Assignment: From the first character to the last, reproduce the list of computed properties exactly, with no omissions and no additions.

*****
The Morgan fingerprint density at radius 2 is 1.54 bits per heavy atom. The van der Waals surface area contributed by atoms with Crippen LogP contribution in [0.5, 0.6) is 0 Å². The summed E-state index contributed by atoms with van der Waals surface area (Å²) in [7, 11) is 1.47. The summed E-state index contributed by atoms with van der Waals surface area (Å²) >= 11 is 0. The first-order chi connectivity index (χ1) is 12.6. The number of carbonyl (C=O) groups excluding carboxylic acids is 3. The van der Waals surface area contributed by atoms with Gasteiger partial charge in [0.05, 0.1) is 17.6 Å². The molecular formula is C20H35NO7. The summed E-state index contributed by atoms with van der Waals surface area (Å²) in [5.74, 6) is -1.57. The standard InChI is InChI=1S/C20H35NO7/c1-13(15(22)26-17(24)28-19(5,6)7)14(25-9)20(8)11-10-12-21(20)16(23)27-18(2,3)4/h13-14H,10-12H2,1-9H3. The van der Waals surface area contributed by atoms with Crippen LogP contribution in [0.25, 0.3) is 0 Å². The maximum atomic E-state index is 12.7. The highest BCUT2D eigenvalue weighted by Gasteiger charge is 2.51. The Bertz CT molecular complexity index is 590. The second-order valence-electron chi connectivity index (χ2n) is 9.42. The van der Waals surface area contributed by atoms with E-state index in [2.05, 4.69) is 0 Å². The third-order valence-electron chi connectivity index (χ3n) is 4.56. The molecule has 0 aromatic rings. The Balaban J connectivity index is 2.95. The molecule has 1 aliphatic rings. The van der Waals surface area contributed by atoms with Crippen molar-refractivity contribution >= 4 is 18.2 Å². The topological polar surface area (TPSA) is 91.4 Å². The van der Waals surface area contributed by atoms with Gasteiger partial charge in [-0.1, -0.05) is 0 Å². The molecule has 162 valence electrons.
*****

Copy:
The Morgan fingerprint density at radius 2 is 1.54 bits per heavy atom. The van der Waals surface area contributed by atoms with Crippen LogP contribution in [0.5, 0.6) is 0 Å². The summed E-state index contributed by atoms with van der Waals surface area (Å²) in [7, 11) is 1.47. The summed E-state index contributed by atoms with van der Waals surface area (Å²) >= 11 is 0. The first-order chi connectivity index (χ1) is 12.6. The number of carbonyl (C=O) groups excluding carboxylic acids is 3. The van der Waals surface area contributed by atoms with Gasteiger partial charge in [0.05, 0.1) is 17.6 Å². The molecular formula is C20H35NO7. The summed E-state index contributed by atoms with van der Waals surface area (Å²) in [5.74, 6) is -1.57. The standard InChI is InChI=1S/C20H35NO7/c1-13(15(22)26-17(24)28-19(5,6)7)14(25-9)20(8)11-10-12-21(20)16(23)27-18(2,3)4/h13-14H,10-12H2,1-9H3. The van der Waals surface area contributed by atoms with Crippen LogP contribution in [0.25, 0.3) is 0 Å². The maximum atomic E-state index is 12.7. The highest BCUT2D eigenvalue weighted by Gasteiger charge is 2.51. The Bertz CT molecular complexity index is 590. The second-order valence-electron chi connectivity index (χ2n) is 9.42. The van der Waals surface area contributed by atoms with E-state index in [2.05, 4.69) is 0 Å². The third-order valence-electron chi connectivity index (χ3n) is 4.56. The molecule has 0 aromatic rings. The Balaban J connectivity index is 2.95. The molecule has 1 aliphatic rings. The van der Waals surface area contributed by atoms with Crippen molar-refractivity contribution >= 4 is 18.2 Å². The topological polar surface area (TPSA) is 91.4 Å². The van der Waals surface area contributed by atoms with Gasteiger partial charge in [-0.1, -0.05) is 0 Å². The molecule has 162 valence electrons.